Not What their Party Ordered: The Surprising Presidencies of Zachary Taylor and Millard Fillmore

Zachary Taylor

Official White House Portrait of Zachary Taylor

Official White House Portrait of Zachary Taylor

Taylor was best known as a general rather than a politician. In fact, he had never voted in a presidential election. That was somewhat understandable since he was usually busy fighting battles. He earned his nickname “Old Rough and Ready” during the Seminole War in Florida. His men admired the fact that he fought beside them on the front lines. They also liked his independent spirit. Instead of a uniform Taylor wore a straw hat and civilian clothes.

At age sixty-one he led troops into Mexico in the fight for Texas. A new invention, the telegraph, was used for the first time to provide daily progress of the war. News of Taylor’s victories in the Mexican American War made him very popular. Despite or perhaps because his opinion on most issues was unknown, the Whigs chose him as their candidate in 1848.

Since Taylor was a slave owner, southerners expected him to support the expansion of slavery in the new territories of California and New Mexico. Taylor surprised almost everyone. He resolved to leave slavery in states where it existed but opposed its expansion. When Congressmen tried to work out a compromise, Taylor threatened to veto it. He said of the Union, “Whatever dangers may threaten it, I shall stand by and maintain it.”

Taylor never had a showdown with Congress. After a July 4th celebration he drank some tainted milk and died days later of gastritis.

Millard Fillmore

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Official White House Portrait of Millard Fillmore

Taylor’s vice-president Millard Fillmore took office after Taylor’s death. Fillmore grew up in extreme poverty. He was mostly self-educated, but he was encouraged by a schoolteacher named Abigail to study law. Later, Abigail became his wife. Ironically, he was chosen to balance the Whig ticket as a non-slave owner from New York. Yet, unlike Taylor, he was prepared to allow the spread of slavery.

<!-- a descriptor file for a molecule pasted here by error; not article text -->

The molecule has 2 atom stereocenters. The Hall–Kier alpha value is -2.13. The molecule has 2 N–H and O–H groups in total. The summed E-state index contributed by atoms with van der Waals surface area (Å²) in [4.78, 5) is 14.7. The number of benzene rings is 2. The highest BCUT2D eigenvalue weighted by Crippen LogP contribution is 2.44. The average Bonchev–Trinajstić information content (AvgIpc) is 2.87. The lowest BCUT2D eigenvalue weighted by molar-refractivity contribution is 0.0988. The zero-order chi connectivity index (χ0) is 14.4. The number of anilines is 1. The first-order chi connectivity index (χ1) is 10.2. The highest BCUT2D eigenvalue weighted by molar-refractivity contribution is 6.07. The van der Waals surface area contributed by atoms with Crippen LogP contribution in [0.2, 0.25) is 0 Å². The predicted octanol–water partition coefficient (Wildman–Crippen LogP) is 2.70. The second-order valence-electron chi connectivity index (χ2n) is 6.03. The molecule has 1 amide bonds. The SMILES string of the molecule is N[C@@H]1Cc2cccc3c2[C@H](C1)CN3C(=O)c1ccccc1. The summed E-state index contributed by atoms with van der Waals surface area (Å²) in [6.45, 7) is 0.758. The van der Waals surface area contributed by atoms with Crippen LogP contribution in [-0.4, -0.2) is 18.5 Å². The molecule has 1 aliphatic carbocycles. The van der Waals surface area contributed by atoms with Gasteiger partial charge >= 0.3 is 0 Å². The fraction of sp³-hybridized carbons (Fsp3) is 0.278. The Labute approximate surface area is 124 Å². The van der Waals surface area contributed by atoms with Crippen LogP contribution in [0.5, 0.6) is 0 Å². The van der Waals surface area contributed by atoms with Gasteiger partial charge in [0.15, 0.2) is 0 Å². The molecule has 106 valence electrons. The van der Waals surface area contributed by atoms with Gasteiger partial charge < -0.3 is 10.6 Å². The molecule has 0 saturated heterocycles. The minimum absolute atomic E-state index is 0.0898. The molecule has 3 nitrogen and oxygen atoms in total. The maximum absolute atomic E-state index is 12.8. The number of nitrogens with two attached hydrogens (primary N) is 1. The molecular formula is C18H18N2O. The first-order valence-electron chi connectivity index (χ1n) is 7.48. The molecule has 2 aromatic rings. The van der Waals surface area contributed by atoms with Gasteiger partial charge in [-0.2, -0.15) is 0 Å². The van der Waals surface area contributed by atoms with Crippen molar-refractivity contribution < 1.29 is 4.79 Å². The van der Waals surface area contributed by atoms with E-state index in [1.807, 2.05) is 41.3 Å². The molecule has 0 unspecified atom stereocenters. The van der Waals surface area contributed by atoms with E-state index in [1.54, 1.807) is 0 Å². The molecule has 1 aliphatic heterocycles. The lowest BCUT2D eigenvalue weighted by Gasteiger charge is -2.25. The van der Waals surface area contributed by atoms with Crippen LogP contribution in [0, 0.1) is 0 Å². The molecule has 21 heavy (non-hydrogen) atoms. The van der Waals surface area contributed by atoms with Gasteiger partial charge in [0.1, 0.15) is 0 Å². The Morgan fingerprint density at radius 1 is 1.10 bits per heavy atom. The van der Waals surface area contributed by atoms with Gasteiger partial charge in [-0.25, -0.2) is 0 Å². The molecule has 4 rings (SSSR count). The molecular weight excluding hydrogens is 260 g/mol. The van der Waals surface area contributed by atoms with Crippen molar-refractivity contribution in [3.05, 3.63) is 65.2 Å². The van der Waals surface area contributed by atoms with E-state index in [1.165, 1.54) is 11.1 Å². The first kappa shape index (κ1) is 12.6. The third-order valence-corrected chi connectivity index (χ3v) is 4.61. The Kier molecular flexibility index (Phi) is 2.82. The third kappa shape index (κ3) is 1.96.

He supported the Compromise of 1850 under which California was made a free state while the New Mexico and Utah territories were left open to slavery. Slavery was abolished in the District of Columbia, but a new fugitive slave law offered $10 to anyone who handed over an African-American to federal authorities. Although Fillmore disliked slavery, he thought that states and not the federal government should decide where it would or would not exist.

After the passage of the Compromise of 1850, Fillmore thought the slavery issue was resolved. Yet both North and South were dissatisfied with the Compromise. The Whigs chose not to nominate Fillmore in the next election. Fillmore looked forward to a happy retirement with his beloved Abigail. Sadly she died before he left Washington.

Fillmore lived for over twenty years after his presidency. He even ran for the office one more time as a third party candidate but lost. During the Civil War he supported the Union. Nevertheless, some never forgot his support of the Fugitive Slave Law. After President Lincoln’s assassination a mob tried to paint Fillmore’s home black.

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